What is a land acknowledgment?

And what can we learn from it?

Land acknowledgments reconcile settlers and the Indigenous nations by acknowledging our shared commitment to the place we live, a place called Turtle Island long before Europeans arrived. Although land acknowledgments have yet to fully catch on in the United States, we have much to learn from the ways that land acknowledgements are carried out in Canada. 

When I moved to Toronto for graduate school last year, the greatest culture shock was not Canadian’s devotion to Tim Hortons’ coffee or their French bilingualism, but a practice called a “land acknowledgment” and how frequently they were used. Land acknowledgments were said at every seminar, class, workshop, and meeting. As a student at the University of Toronto, I often heard this university-sanctioned rendition:

“I (we) wish to acknowledge this land on which the University of Toronto operates. For thousands of years, it has been the traditional land of the Huron-Wendat, the Seneca, and most recently, the Mississaugas of the Credit River. Today, this meeting place is still the home to many Indigenous people from across Turtle Island and we are grateful to have the opportunity to work on this land.”

At first, these land acknowledgments felt somber and sad. As an American, I was not sure if the appropriate response was to give a moment of silence and/or bow my head. At times, they almost felt like a small vigil, prayer, or memorial.

Confused by its purpose, I turned to a Canadian peer to ask what these land acknowledgments were all about. She turned my question on its head and asked me about American nationalist rituals, such as our national anthem and the pledge of allegiance we were taught to recite since Kindergarten. Why did we hold symbols like the flag in such high esteem that kneeling before one was considered disrespectful?

This year more than ever, I wonder why we hold fast to symbolic promises that are not the reality for BIPOC and other marginalized groups in the United States. Moreover, the boasts of freedom and liberty in these songs and oaths can lead to an erasure of the ugly legacies that built this nation, including the destruction of Indigenous nations and cultures, the Transatlantic Slave Trade, and the construction of Transcontinental Railroad. How do we balance pride in our American identities while holding space for these histories? Not through the rehearsal of nationalist and unrealistic rituals, that’s for sure.

Maybe we can look to our neighbors to the north. Unlike our patriotic practices, land acknowledgments change based on the speaker, the audience, and the setting. The land acknowledgment is not scripted and is, in fact, open to debate and revisions. For instance, white Canadians leading land acknowledgments will often humbly state their position as “settler colonists.” The land acknowledgment is not a mantra simply repeated; it is an ongoing act of reconciliation that acknowledges not only the land and the Indigenous nations, but also our relationship with the land and the people.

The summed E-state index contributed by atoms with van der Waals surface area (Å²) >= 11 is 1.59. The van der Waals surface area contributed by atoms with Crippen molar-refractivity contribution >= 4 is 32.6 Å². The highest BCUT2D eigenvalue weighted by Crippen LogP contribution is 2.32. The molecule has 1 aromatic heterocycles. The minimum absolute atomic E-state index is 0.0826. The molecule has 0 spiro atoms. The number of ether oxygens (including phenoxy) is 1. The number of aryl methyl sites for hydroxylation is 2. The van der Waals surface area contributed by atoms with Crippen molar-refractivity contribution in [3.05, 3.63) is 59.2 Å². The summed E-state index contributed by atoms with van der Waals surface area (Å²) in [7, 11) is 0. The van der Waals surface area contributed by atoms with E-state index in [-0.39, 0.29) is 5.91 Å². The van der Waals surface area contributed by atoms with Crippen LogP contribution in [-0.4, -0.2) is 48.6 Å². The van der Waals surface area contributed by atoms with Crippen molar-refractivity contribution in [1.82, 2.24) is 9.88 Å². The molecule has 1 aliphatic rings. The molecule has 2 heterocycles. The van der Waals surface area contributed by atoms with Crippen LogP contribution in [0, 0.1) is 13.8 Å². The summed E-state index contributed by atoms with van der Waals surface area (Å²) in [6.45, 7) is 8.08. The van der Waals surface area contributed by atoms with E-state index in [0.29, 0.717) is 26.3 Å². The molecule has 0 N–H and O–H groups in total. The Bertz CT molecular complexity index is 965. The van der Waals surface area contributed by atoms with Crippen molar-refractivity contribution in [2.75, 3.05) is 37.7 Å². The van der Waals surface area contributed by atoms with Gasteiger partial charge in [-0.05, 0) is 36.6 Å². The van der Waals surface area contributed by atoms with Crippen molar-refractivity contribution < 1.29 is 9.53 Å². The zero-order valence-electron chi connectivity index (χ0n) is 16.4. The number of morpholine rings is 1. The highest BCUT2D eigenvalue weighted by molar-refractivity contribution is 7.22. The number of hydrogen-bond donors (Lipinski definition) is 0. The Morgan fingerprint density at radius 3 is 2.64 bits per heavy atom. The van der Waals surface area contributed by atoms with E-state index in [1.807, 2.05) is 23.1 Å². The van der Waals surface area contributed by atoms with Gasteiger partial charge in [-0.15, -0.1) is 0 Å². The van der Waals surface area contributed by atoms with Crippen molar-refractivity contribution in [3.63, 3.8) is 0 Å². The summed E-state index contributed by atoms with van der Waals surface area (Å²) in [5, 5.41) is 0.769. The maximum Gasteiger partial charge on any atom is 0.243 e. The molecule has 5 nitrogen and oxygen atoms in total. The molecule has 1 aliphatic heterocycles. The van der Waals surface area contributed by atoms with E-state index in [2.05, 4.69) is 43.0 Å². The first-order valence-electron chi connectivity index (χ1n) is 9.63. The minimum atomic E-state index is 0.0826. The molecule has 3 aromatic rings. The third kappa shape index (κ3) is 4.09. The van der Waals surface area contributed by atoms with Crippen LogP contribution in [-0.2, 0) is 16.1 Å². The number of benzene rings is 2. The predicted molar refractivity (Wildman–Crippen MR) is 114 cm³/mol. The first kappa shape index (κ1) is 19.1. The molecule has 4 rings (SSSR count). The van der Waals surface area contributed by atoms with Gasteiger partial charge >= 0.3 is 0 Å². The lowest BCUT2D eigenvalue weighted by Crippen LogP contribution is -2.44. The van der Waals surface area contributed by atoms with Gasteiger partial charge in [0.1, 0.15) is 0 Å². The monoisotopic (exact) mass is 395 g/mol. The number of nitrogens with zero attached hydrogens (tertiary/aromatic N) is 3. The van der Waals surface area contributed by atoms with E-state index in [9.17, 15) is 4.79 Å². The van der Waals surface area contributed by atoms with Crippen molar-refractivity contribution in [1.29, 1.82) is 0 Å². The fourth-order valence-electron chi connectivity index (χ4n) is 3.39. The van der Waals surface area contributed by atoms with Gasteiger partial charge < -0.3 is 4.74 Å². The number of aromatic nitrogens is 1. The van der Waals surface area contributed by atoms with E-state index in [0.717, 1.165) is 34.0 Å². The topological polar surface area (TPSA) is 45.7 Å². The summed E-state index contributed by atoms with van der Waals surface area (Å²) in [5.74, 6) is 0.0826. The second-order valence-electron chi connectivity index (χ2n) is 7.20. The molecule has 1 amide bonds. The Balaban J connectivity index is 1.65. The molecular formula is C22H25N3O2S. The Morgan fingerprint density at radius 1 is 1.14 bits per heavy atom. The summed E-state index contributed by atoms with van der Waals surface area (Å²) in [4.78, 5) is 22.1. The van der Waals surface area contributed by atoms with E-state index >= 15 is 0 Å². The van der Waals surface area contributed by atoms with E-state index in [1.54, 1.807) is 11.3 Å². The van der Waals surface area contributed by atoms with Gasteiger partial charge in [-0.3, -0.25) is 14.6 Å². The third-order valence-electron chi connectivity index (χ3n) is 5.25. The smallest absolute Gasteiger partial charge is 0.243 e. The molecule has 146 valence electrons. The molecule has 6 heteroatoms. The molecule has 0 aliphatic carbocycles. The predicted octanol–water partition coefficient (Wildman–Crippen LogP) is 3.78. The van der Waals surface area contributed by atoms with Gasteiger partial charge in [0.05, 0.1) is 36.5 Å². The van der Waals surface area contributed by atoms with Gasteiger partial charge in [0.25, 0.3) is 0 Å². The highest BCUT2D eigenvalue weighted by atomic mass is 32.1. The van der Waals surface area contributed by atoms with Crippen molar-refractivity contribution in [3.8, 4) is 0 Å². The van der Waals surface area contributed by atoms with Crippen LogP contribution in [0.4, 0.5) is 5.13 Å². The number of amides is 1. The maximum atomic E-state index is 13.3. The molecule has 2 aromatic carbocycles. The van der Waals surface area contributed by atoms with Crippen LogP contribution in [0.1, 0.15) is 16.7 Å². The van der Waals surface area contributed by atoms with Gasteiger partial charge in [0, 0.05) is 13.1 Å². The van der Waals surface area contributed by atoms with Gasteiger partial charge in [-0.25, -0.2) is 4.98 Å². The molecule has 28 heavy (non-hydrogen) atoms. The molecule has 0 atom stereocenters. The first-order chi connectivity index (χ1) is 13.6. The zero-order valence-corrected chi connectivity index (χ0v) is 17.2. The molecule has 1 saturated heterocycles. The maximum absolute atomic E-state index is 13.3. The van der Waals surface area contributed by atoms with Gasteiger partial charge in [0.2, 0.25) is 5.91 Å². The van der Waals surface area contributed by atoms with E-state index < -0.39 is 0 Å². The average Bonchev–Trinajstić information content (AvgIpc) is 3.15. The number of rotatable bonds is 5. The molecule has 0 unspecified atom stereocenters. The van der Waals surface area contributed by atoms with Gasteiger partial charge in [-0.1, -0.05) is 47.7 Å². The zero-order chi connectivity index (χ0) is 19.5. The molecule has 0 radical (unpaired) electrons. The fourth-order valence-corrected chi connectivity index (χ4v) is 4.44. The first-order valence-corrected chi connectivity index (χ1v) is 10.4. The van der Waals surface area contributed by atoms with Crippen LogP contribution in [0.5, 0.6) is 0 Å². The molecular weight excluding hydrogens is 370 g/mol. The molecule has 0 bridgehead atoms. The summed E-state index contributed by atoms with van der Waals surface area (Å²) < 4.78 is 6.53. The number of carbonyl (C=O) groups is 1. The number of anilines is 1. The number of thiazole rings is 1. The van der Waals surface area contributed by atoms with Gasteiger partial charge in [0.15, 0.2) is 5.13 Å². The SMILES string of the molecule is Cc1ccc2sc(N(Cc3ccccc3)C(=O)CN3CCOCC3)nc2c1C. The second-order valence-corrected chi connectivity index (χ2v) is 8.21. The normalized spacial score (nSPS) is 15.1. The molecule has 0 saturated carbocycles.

As findings from the 2015 Truth and Reconciliation Commission of Canada came to light, land acknowledgments became common practice at all public gatherings. While reconciliation may be associated with guilt in the American psyche, Canadians have begun to make slow yet steady progress toward healing and growing their relationships with Indigenous nations. In some ways, the land acknowledgment is a celebration that honors this progress while still urging us to do more for the land and the Indigenous people protecting it. After all, reconciliation is defined as the restoration of friendly relations, which we need now more than ever.

Land acknowledgments are beginning to be used in the United States as well. However, there is often much hesitancy to do so. Unlike in Canada, we have not begun our journey towards reconciliation with Indigenous nations and therefore, such land acknowledgments can feel empty and come off as superficial. Nevertheless, raising awareness of the vibrant nations that occupied Turtle Island for thousands of years has a vital place in our classrooms but how we do it is just as important as taking part in the act.

Likewise, interrogating acts of patriotism thoroughly entrenched in our society is an opportunity to re-evaluate power relations while producing stronger and new connections with one another and our commitments. Have you ever stopped to ask how your students relate to the national anthem, the pledge of allegiance, and other nationalist symbols? You might find that how you would expect them to relate and their realities to differ. Particularly in a time when our nation is divided politically under the strains of a pandemic, we must work to find new truths about our interconnectedness beyond the symbolism.

Nowadays, land acknowledgments are so commonplace in Canada that they seem like they have been around forever. Yet it is important to note that the practice is very new and continues to evolve. Not as new but newer than one would think, the 50th star of the American flag was added in 1960. Even as a proud American, there is space for change and critique within our patriotic ideologies. Perhaps, in time, we will boast about being the home of those bravely able to face and accept change.

Originally printed in the AdaptiveX Fall 2020 newsletter.

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